Deloitte & Touche LLP in vicious fight with partner, Amaha Admassie, over expulsion bid


One of Deloitte's partners, Amaha Bekele Admassie who has moved to court seeking to block the termination of his partnership at the firm. PHOTO | DELOITTE  

An attempt by the local arm of British audit firm Deloitte & Touche LLP to part ways with one of its eight partners, Amaha Bekele Admassie, has triggered a vicious court battle in which the two warring sides have traded multiple allegations against each other.

This is after Mr Admassie sued Nairobi-based Deloitte & Touche seeking to block attempts to terminate his partnership and challenging three clauses of the firm’s Africa Partner Manual – the consultancy’s rule book.

High Court judge Nixon Sifuna in May issued orders stopping Deloitte & Touche, one of the “Big Four” accounting firms in the world, from expelling Mr Admassie pending a hearing and determination of the suit.

In limited liability partnerships such as Deloitte & Touche, the business is owned by partners. Rather than salaries, the partners draw profits based on the company’s income in a particular period.

Mr Admassie’s lawyers, Wambugu & Muriuki Advocates, argue that Deloitte & Touche failed to accord their client a hearing before a council of partners before deciding to part ways with him.

But Deloitte argues that there is no entity within its structures referred to as a council of partners.

“Despite still being a partner at the 1st defendant (Deloitte & Touche LLP), the plaintiff’s (Mr Admassie) access to his work email and Microsoft 365 account have been restricted. The plaintiff is unable to work all at the behest of the 2nd (Anne Muraya) and 3rd (Graeme Berry) defendants,” the lawyers representing Mr Admassie say in court papers.

Deloitte & Touche, like PriceWaterhouseCoopers (PwC), Ernst & Young and KPMG, is a local arm of a British consultancy.

The firm’s lawyers, Hamilton Harrison & Mathews, have filed an application seeking to refer the dispute to arbitration, citing a clause in Deloitte & Touche’s partnership agreement with Mr Admassie.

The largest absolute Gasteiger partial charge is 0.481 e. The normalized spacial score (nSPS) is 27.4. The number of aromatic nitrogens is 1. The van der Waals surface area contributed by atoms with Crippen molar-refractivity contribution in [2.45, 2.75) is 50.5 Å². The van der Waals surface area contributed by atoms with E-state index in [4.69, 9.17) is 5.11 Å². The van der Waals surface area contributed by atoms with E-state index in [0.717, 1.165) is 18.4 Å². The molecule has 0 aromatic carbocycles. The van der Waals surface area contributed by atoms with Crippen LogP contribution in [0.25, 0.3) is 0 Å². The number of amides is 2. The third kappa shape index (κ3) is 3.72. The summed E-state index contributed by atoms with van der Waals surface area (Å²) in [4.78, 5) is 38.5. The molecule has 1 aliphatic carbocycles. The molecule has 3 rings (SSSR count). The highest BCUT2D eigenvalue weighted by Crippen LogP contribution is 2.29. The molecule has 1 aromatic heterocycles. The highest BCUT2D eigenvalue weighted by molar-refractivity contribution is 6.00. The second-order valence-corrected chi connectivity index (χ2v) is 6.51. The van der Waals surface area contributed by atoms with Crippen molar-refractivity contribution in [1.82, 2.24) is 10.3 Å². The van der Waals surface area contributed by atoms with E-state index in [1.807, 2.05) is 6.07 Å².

Arifa-Morbi Sheikh, Deloitte & Touche LLP’s chief risk manager, argued that Mr Admassie signed the partnership agreement and was aware of all its clauses.

Mr Sheikh holds that Mr Admassie was expelled from Deloitte & Touche partnership on May 12, 2023, but did not appeal to the Africa Board as provided for in the partnership agreement.

He says in court papers that Mr Admassie’s expulsion was given the green light by Deloitte & Touche’s Africa CEO.

Deloitte insists that the expulsion was sparked by Mr Admassie’s failure to complete 10 mandatory professional trainings between 2018 and 2022.

Mr Admassie, says the firm, willingly agreed to be bound by terms of the Africa Association Agreement and Country Partnership when he signed them upon being made a Deloitte & Touche LLP partner.

He allegedly also failed to file independence declarations in 2018. The firm says it issued Mr Admassie with transgression letters for the alleged breaches.

“Taking into account the plaintiff’s conduct and failure to comply despite numerous warnings and discussions even at the executive level, the plaintiff was invited to discuss a separation by mutual agreement as provided under clause 6.1.7 of the partner manual,” Mr Sheikh says in an affidavit.

Mr Admassie claims that in 2020 his housing allowance was unfairly stopped, with an order that he sorts out his own rent, despite being an expatriate.

But Deloitte & Touche argues that housing allowances for expatriates in Kenya and Tanzania were scrapped off as part of the firm’s policy, and did not affect only Mr Admassie.

Mr Admassie also argues that Deloitte & Touche has refused to furnish him with a draft mutual separation agreement that he can edit.

The firm insists that it sent all documents Mr Admassie requested for and even extended the planned exit date following back and forth that delayed completion of the process.

Deloitte & Touche has denied claims that its officials threatened Mr Admassie to sign the mutual separation documents.

Mr Admassie took a $279,000 (Sh39 million) loan from Absa Bank to buy shares in Livingstone Registrars, a company owned by Deloitte & Touche partners and through which they own Deloitte Place – a building on Nairobi’s Waiyaki Way.

While Mr Admassie claims that he risks defaulting on the Absa Bank loan, Deloitte & Touche holds that the loan is an evergreen facility with flexible repayment terms.

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